The Antique of the Week - Vally Wieselthier Lamp

The Antique of the Week is a good example of the eclectic mix of collectibles that find their way into the Rednersville Country Store from time to time. This item isn't so much country, as it is of the "old country"--made in Austria, a work of art that likely came to North America with European immigrants before World War II.

This lamp is a one of a kind work of art by Vally Wieselthier, a prominent artist of the Wiener Werkstaette, or Vienna Workshop.
In June 1903, the Wiener Werkstaette (WW) was founded in the form of a “productive co-operative of craftsmen” by Josef Hoffmann and Kolo Moser under the patronage of the Viennese industrialist Fritz Waerndorfer. The company’s aim was to reform the contemporary applied arts with works of exceptional quality.

The idea of an equality of applied arts and the traditionally “free” fine arts, on the one hand, and the penetration of all areas of life with arts, on the other, were the basic principles of Wiener Werkstaette. The proclaimed aim was to surround the daily life with beautiful items, and thus to create a “total work of art”. Within three decades, a group of highly qualified architects and craftsmen succeeded in realising their dream of the “total work of art” in the form of buildings and interiors. The most significant example is Palais Stoclet in Brussels, which was designed by Josef Hoffmann and entirely furnished by the Wiener Werkstaette.

The field of activity of the Wiener Werkstaette was extensive: beside furniture they produced tableware, cutlery, jewellery, enamels, ceramics, and pieces of glass, book covers, wall papers, different types of papers, but also post cards and short-lived fashions were part of their oeuvre.
The Wiener Werkstätte, an eclectic mix of artisans and designers, had a clear aim and purpose: to make all facets of human life into one unified work of art. Their products ranged from architecture to minor utensils, and comprised all fields of domestic culture.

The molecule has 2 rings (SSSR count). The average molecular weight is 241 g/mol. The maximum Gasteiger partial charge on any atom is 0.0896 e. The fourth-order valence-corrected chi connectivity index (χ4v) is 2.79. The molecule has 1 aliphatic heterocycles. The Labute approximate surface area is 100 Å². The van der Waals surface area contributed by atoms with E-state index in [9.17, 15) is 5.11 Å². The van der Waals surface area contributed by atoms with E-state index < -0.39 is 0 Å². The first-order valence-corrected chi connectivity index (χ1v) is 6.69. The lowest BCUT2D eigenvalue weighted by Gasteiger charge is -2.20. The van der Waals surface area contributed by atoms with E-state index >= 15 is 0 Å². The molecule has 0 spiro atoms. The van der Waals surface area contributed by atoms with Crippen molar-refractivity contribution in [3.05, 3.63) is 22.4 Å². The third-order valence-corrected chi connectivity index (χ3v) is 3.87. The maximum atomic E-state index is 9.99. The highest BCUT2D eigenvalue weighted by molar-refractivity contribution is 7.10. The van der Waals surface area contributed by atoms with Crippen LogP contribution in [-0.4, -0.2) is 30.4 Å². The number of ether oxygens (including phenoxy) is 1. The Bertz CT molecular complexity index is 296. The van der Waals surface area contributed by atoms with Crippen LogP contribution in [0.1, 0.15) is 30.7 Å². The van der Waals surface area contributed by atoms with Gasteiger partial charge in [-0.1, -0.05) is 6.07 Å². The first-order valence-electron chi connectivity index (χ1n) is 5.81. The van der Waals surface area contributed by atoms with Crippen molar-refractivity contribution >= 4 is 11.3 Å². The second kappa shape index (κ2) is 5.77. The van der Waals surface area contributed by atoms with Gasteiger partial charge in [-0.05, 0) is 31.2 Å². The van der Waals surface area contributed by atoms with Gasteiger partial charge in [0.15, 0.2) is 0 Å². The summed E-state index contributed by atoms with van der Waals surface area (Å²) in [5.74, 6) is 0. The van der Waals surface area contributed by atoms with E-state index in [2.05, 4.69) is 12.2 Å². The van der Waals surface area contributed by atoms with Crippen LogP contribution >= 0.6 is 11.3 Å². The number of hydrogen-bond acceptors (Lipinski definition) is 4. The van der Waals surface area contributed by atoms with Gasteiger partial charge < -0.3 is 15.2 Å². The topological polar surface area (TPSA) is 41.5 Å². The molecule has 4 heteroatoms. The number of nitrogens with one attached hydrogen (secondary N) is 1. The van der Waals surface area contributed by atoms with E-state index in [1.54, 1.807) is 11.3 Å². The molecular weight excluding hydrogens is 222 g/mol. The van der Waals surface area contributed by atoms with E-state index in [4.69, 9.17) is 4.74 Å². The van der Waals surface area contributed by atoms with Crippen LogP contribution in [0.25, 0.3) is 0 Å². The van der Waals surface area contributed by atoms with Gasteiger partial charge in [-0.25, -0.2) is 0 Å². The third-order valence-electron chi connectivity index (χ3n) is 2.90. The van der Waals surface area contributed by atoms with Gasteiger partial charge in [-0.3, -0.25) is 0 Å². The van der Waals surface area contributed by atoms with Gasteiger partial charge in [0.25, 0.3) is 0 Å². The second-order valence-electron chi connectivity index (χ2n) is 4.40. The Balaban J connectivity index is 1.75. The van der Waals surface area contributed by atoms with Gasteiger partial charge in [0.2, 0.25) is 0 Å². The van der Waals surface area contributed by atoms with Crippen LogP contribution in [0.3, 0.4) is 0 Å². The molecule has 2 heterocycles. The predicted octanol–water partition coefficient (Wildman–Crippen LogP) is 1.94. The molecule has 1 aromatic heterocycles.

Notable amongst these artists for her work in glass and ceramics was Vally Wieselthier (1895-1945) who began working at the Wiener Werkstaette in 1917, during her studies at the Vienna Arts and Crafts School. At first she worked on unique ceramic articles and series in the Künstlerwerkstätten, and later worked on commissions in her own studio.
The foundation of the Wiener Werkstaette’s own ceramics department in 1917 brought with it a new era of creativity above all in the person of the artist Vally Wieselthier. In contrast to the partly baroque forms of her teacher Michael Powolny, she developed a new language of form and uniquely contributed to a revival of this genre. The original ceramics of the 1920s on show are among others by the artists Vally Wieselthier, Susi Singer and Gudrun Baudisch. Their ceramics stand out due to their expressive-dynamic colouring and reflect the sculptors’ playful and experimental applications of glazes as a means of artistic expression.
Vally Wieselthier, ceramist, sculptor, and designer is consideredinternationally one of the most important representatives of ceramic sculpture during the 20's and 30's. Her pieces are in museums, and have sold at international auction houses. This unique work of functional art is being offered for sale by auction on eBay, where we extend this once-in-a-rare-while purchase opportunity to a worldwide audience of experienced collectors of art nouveau.


Anonymous Anonymous said...

I'm sorry, I read all the details, and the lamp should be lovely, but I think it is very ugly. I hope you make out well on e-bay.

November 09, 2004 10:39 PM  

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